Winter 2019

Remembering Alvar Gustafson

The founding faculty director of the medical school's MBS program put students first.

By Helene Ragovin

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Photo: JD Sloan

Alvar Gustafson, who died October 13 at age seventy-two, put students first. During his more than forty years at Tufts University, he taught medical, dental, and veterinary students, earning a reputation as an inspiring professor at each school. He was the founding faculty director of the medical school’s Master of Science in Biomedical Sciences (MBS), created to strengthen the credentials of students applying to medical, dental, or other health-sciences programs. “He believed in second chances,” said David Grimm, MG18 (MBS). “He was fighting for his students every day.”

Gustafson held a doctorate from Cornell University, and started teaching at Tufts University School of Medicine in 1975, first in the department of anatomy and cellular biology, and most recently, in the department of medical education; his specialty was histology. Gustafson also helped launch the MBS program, which became, in the words of his friend, professor John Castellot, “his most important role.” Gustafson was enormously proud of the national recognition the program received, said Castellot, the newly appointed MBS program director. Vivian Stephens- Hicks, who worked alongside Gustafson as MBS program manager, recalled his philosophy: “He indicated that we were ‘servants’ who serve our students, to aid them in achieving their goals,” she said.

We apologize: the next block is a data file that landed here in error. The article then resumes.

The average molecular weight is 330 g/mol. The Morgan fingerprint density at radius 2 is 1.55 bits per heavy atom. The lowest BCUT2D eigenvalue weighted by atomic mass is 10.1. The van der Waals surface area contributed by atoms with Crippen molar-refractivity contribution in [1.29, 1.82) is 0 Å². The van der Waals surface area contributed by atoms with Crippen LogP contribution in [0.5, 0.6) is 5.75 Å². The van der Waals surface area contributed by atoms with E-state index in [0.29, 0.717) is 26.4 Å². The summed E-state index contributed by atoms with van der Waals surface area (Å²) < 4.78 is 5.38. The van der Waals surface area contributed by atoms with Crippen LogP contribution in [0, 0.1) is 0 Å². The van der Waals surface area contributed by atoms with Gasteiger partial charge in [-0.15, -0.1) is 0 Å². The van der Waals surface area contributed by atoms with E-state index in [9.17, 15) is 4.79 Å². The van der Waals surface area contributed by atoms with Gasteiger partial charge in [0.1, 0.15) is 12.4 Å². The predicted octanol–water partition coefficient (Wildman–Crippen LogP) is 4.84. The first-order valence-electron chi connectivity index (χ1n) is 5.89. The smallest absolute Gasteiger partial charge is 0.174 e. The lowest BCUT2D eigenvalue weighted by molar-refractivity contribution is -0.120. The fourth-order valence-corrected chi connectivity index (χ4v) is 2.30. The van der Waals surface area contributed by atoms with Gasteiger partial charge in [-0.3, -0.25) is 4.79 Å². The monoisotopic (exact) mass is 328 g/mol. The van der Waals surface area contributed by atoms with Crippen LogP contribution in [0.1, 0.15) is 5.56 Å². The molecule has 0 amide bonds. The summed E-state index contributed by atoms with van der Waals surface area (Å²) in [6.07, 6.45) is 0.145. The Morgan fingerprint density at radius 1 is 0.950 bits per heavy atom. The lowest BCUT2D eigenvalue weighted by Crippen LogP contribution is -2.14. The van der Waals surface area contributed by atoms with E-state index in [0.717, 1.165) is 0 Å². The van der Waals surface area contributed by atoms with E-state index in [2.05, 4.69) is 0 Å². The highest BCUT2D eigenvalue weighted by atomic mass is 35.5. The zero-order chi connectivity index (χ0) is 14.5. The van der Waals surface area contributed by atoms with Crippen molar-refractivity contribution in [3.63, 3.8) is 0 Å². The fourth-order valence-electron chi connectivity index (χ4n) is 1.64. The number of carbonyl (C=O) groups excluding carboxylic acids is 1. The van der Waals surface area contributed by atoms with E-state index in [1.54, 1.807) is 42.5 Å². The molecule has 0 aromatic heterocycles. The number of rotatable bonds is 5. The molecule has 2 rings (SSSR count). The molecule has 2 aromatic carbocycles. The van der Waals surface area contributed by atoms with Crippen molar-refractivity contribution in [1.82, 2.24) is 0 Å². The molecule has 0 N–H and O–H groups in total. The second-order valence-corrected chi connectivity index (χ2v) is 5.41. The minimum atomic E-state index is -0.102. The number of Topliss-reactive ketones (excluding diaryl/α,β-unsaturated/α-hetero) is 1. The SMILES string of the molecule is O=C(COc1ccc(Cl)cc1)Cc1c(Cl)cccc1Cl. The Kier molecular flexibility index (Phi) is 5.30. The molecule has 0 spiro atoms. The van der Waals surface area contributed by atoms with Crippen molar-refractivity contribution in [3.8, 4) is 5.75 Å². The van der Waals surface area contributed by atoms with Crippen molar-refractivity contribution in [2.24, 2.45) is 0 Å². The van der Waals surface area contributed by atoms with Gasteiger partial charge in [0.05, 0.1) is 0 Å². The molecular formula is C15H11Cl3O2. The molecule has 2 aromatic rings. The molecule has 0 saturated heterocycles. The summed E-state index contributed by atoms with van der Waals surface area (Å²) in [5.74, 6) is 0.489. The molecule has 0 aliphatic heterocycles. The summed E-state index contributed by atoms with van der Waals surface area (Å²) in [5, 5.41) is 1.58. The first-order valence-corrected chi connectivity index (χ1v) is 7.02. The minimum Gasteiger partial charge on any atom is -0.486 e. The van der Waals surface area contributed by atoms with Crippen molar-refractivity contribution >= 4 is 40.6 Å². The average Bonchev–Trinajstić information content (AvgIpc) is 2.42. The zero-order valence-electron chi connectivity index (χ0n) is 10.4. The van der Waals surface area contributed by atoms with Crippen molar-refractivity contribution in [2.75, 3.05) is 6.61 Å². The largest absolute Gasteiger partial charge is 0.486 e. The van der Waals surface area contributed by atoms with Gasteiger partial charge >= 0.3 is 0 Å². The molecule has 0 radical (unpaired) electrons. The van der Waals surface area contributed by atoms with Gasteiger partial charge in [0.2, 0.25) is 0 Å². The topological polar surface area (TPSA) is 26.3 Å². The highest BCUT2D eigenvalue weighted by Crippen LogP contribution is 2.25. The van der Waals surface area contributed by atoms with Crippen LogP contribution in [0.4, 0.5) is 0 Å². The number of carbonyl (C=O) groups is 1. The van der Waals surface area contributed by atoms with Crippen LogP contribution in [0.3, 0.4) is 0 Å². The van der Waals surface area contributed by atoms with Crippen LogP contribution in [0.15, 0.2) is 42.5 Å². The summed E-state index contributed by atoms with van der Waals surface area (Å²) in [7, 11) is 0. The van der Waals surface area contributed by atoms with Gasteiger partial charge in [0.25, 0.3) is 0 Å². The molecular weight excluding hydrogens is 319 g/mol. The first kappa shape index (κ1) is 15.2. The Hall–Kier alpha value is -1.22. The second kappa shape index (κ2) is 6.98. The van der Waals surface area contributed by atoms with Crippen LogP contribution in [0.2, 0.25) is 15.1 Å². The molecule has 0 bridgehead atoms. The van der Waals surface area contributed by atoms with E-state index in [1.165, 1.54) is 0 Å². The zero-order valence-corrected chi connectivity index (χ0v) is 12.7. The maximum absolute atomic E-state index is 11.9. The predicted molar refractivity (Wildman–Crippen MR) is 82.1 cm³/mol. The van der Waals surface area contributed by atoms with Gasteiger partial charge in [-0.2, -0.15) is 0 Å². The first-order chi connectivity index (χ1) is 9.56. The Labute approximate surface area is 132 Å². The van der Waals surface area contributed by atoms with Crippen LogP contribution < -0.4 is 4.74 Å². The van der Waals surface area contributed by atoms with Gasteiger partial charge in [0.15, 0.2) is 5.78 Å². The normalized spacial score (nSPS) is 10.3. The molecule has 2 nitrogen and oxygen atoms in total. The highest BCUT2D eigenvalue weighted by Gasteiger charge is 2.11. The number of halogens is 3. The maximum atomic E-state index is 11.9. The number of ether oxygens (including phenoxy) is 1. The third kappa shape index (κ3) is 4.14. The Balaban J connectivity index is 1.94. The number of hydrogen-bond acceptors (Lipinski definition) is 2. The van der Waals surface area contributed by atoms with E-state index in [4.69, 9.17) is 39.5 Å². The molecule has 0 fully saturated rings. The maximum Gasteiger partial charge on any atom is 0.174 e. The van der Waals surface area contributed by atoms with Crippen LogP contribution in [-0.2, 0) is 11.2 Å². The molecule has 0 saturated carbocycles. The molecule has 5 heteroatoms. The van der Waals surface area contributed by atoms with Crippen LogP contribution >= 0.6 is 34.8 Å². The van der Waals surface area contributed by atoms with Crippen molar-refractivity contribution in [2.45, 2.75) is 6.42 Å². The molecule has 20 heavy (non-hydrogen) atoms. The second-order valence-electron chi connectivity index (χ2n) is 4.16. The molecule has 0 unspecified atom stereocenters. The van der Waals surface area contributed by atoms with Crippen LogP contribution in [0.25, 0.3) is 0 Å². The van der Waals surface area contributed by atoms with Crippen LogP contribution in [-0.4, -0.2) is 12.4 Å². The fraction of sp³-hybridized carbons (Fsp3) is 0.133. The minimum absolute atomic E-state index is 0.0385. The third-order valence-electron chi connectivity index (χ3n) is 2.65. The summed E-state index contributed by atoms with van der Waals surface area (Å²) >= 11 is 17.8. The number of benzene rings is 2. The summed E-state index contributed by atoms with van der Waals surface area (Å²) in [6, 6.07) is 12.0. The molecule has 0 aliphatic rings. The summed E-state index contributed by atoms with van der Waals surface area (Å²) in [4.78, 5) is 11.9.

Gustafson was both a Francophile and an oenophile, and for two weeks every spring, he and his wife, Evie, visited Paris, where he could indulge both passions. “You could talk to him about any subject,” Castellot said. “And he believed that everyone in the world had value and was unique and to be respected. I considered him to be one of the quiet giants of Tufts.”

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